9.0 Items to Avoid Feeding a Dog or Cat       If He/She Has Diarrhea
  • Do not feed your dog or cat his/her 'normal' food.
  • Do not feed your dog or cat rice and ground beef;
    • Many veterinarians will recommend that you feed your dog or cat plain rice and lean cooked ground beef...
      • Rice sits and lingers in a dogs and cats  gastrointestinal tract, where it can ferment in, create gas and make diarrhea worse.
  • Even lean ground beef has enough fat to cause more/worse diarrhea.
  • Do not give your dog or cat Pepto Bismal as it contains salicylates - a compound found naturally in foods and manufactured synthetically for use as a pain killer - i.e. salicylates are an active ingredient in aspirin;
    •  Salicylates will make your dog's, cat's condition worse.
10.0 What to Feed Your Dog or Cat if They
        Have Diarrhea

  • Begin with small doses of bone broth and slippery elm bark powder every 30 minutes. Don't give food at this time, continue to dose with this mixture, for at least a few hours.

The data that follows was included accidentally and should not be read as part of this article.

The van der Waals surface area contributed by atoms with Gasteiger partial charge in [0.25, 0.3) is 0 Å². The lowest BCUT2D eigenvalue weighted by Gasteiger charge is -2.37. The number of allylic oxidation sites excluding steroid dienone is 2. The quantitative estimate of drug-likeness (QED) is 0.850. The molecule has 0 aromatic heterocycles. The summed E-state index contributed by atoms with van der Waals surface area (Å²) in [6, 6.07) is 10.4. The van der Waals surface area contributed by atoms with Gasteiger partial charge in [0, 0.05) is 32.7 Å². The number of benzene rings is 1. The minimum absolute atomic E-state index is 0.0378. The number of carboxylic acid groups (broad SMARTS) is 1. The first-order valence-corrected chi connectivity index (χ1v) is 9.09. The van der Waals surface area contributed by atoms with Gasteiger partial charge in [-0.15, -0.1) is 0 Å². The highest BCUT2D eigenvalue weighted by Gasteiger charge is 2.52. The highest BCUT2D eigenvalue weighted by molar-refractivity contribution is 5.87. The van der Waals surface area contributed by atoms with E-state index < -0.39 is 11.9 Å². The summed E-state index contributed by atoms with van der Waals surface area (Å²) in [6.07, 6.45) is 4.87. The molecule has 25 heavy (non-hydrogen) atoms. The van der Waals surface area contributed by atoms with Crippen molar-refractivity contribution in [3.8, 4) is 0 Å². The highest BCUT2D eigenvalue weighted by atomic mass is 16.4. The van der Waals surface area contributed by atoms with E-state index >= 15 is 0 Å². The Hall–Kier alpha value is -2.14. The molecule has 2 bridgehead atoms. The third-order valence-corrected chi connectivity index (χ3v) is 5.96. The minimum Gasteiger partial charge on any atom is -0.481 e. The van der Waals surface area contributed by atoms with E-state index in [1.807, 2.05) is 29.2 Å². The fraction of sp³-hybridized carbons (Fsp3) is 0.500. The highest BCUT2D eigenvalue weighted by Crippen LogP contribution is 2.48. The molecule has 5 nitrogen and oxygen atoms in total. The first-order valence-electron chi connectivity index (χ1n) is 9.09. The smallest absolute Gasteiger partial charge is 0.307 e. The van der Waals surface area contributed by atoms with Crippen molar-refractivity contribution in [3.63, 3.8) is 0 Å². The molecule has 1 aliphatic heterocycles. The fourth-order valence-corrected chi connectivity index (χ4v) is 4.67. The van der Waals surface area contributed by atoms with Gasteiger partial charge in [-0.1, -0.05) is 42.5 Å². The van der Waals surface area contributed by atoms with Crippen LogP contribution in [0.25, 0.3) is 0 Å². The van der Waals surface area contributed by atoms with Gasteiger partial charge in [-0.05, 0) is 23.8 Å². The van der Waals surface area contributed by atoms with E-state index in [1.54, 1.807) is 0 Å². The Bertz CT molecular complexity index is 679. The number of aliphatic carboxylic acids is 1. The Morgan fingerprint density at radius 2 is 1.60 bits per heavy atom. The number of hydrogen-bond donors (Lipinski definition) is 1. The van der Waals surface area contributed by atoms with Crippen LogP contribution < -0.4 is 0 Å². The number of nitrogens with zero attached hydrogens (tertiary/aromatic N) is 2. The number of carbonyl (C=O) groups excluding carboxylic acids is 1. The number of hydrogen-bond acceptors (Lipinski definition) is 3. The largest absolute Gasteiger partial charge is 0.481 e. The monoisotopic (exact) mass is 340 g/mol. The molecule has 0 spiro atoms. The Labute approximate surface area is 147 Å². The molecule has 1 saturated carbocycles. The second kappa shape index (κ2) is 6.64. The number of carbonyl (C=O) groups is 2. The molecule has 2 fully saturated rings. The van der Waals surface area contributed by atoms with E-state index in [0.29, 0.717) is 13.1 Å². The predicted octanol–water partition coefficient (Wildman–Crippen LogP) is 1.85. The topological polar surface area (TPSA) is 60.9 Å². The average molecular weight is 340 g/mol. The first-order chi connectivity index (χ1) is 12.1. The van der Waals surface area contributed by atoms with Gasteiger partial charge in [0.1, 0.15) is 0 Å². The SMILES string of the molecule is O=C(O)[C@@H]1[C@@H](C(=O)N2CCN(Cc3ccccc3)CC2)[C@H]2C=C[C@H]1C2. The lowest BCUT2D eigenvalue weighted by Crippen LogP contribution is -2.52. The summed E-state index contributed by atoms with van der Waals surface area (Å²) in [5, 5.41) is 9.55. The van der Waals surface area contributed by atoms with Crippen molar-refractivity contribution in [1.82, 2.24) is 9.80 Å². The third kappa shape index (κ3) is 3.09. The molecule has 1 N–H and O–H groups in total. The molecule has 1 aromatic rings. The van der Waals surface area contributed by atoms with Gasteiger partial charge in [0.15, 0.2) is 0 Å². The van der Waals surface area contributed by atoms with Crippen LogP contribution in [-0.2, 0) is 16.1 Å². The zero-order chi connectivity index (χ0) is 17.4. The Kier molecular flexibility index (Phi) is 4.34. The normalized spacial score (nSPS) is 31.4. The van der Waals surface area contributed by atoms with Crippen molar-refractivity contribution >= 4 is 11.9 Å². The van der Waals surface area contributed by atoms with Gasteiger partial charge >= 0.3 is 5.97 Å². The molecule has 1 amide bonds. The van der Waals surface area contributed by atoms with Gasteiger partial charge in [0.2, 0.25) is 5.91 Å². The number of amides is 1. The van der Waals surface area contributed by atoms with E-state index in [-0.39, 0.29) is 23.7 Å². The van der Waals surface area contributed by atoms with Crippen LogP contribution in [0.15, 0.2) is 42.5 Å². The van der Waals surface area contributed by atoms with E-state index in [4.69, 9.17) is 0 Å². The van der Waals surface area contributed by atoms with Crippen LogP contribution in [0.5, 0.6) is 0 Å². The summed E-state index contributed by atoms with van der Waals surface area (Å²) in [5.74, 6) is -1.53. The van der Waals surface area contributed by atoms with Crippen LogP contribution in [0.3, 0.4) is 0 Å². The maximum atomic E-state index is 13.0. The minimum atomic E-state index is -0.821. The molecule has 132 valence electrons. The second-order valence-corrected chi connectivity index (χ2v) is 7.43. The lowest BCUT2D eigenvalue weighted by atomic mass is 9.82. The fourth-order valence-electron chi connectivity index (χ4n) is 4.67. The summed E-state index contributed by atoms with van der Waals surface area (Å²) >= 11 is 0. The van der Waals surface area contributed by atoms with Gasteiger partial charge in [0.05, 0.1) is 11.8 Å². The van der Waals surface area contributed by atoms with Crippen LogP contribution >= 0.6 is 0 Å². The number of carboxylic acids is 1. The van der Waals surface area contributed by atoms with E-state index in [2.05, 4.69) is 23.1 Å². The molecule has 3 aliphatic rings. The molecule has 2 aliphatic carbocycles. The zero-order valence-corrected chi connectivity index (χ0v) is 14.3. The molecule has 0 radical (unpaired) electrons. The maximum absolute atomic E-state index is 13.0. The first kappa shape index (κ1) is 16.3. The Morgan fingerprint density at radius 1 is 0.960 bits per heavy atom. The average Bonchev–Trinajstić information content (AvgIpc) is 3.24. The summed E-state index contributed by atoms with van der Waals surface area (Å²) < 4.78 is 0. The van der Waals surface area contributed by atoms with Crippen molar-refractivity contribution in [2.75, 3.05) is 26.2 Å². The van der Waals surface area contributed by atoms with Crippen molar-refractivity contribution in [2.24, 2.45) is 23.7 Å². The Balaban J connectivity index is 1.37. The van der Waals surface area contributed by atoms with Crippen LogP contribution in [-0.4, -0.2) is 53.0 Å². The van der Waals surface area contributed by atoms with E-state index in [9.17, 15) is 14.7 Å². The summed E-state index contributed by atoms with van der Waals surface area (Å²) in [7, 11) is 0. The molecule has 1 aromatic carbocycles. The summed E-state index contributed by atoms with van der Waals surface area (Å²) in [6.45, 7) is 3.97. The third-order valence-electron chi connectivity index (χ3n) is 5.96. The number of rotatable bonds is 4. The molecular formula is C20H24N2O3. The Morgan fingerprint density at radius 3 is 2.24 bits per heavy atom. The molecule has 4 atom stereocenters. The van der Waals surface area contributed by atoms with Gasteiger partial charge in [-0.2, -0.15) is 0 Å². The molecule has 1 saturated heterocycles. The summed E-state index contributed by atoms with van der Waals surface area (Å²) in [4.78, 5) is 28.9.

• Once the diarrhea has calmed...
    • You can offer him/her a little plain cooked chicken and broth - see recipe here;
    • If after eating this your dog or cat does not experience additional diarrhea you can start to offer them a little meal of pumpkin or squash mixed with some more chicken - see the recipe below;
  • This food should be fed to your dog or cat 3 to 6 times a day in small amounts for up to 3 days (72 hours), by which time the diarrhea should subside
  • If your dog or cat still has diarrhea after 72 hours it is time to get assistance.
  • Along with the food you can add one of the herbs provided further below. 

10.1 Pumpkin or Squash and Chicken/Turkey